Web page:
The Case for Promoting Democracy through Export Control
Hathaway, Oona A., Harvard Journal of Law & Public Policy
"Is the Separation of Powers Principle Exportable?" That is the question posed to the contributors to this Symposium. The answer I offer here turns not on abstract principles but on my assessment of the real-world consequences of exporting the presidential system of separation of powers to other countries. This approach is grounded in the belief that a system of governance should be judged in significant part by how well it serves the best interests of the people whose lives it governs. If fragile democracies that import our system of separation of powers are more likely to collapse as a result, then we should be exceedingly cautious about aggressively exporting our system to those countries.
I begin by clarifying the scope of the debate. I then turn to the normative question on which the debate turns: Is it wise to export the United States's presidential system of separation of powers? Judging on the basis of the available empirical evidence, I conclude that usually it is not. The best empirical evidence points to the conclusion that fragile democracies that adopt a United States-inspired presidential (1) model of governance are, all else equal more likely to collapse than those that adopt a parliamentary system.
I want to begin by making clear what is and is not the subject of debate in this Symposium. This debate is not about whether the presidential system is right for the United States. Most commentators would agree that the presidential system works well for the United States--warts and all--and few would advocate that the United States adopt a parliamentary system. (2) The debate is also not about whether there should be limits on the exercise of executive power. All of the contributors to this Symposium agree that there should be limits, although they disagree about what those limits should be. Finally, the debate is not about whether the rest of the world can learn from the United States's constitutional system. Clearly, the rest of the world can learn much from the United States's system, just as the United States can learn much from the rest of the world. Instead, the subject of this Symposium is whether the United States's particular model of separation of powers is right not only for the United States, but also for the rest of the world. It is on this question that the contributors to this Symposium part ways.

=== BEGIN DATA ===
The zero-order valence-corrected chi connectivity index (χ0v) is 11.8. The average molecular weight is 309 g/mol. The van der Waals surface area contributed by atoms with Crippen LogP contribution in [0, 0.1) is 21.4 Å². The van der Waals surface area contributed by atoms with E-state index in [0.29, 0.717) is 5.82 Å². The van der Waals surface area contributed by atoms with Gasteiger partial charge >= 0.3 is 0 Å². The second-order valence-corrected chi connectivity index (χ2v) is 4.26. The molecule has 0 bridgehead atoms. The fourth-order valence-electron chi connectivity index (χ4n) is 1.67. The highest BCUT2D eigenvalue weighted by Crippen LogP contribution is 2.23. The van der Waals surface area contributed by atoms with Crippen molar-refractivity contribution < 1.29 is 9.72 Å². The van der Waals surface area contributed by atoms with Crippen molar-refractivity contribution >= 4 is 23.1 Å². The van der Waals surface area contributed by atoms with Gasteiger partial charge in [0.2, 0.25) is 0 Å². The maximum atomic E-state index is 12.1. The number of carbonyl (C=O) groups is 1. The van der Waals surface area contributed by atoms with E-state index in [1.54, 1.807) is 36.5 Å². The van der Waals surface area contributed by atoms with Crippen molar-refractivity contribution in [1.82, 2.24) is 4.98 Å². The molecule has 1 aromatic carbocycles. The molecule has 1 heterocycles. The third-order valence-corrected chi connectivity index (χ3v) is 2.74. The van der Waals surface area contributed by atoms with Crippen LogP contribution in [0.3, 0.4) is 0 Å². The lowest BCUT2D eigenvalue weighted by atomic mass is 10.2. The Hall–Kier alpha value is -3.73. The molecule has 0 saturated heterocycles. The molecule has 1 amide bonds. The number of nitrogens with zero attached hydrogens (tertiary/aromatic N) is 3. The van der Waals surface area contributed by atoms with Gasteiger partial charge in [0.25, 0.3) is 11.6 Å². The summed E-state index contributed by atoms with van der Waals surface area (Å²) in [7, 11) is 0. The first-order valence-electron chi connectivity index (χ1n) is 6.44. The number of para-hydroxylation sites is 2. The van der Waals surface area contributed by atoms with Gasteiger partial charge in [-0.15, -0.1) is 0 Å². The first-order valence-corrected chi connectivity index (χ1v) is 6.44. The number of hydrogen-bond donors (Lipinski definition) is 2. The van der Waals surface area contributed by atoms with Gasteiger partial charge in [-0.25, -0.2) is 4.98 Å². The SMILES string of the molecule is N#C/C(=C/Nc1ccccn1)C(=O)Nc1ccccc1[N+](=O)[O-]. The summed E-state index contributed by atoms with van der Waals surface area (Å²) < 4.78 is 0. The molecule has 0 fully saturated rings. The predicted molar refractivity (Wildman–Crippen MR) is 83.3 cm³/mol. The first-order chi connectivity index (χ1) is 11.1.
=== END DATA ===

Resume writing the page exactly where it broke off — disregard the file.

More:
There are two central reasons that a general policy of seeking to export the United States's presidentialist model of separation of powers to other countries is ill-advised. First, it assumes that there is a one-size-fits-all solution to the problem of governance. This assumption is ill-founded. In order to know what kind of governing structure will work for a particular country, it is necessary to understand the local conditions in which that governing structure will work. Is federalism a concern? Are there regional divides? Are there significant ethnic divisions? What is the history of the country? Is the country in recent transition from a military dictatorship? Is there economic stratification that makes certain models of democracy less likely to work than others? And, most important, what form of governance do the citizens of the country prefer? The assumption that we can determine whether a parliamentary or presidential system is better for the rest of the world ignores the importance of these kinds of local conditions. And yet these conditions matter immensely when deciding whether a parliamentary or presidential system suits a particular country, and they are more important than any abstract comparisons scholars can make.
Second, the claim that the United States's model of separation of powers should be exported to other countries is contrary to the available empirical evidence. I preface this discussion by noting that I have not done the empirical work on this question myself. When I was asked to participate in this Symposium, I did not know what answer I would give to the question of whether the American-style separation of powers is exportable. …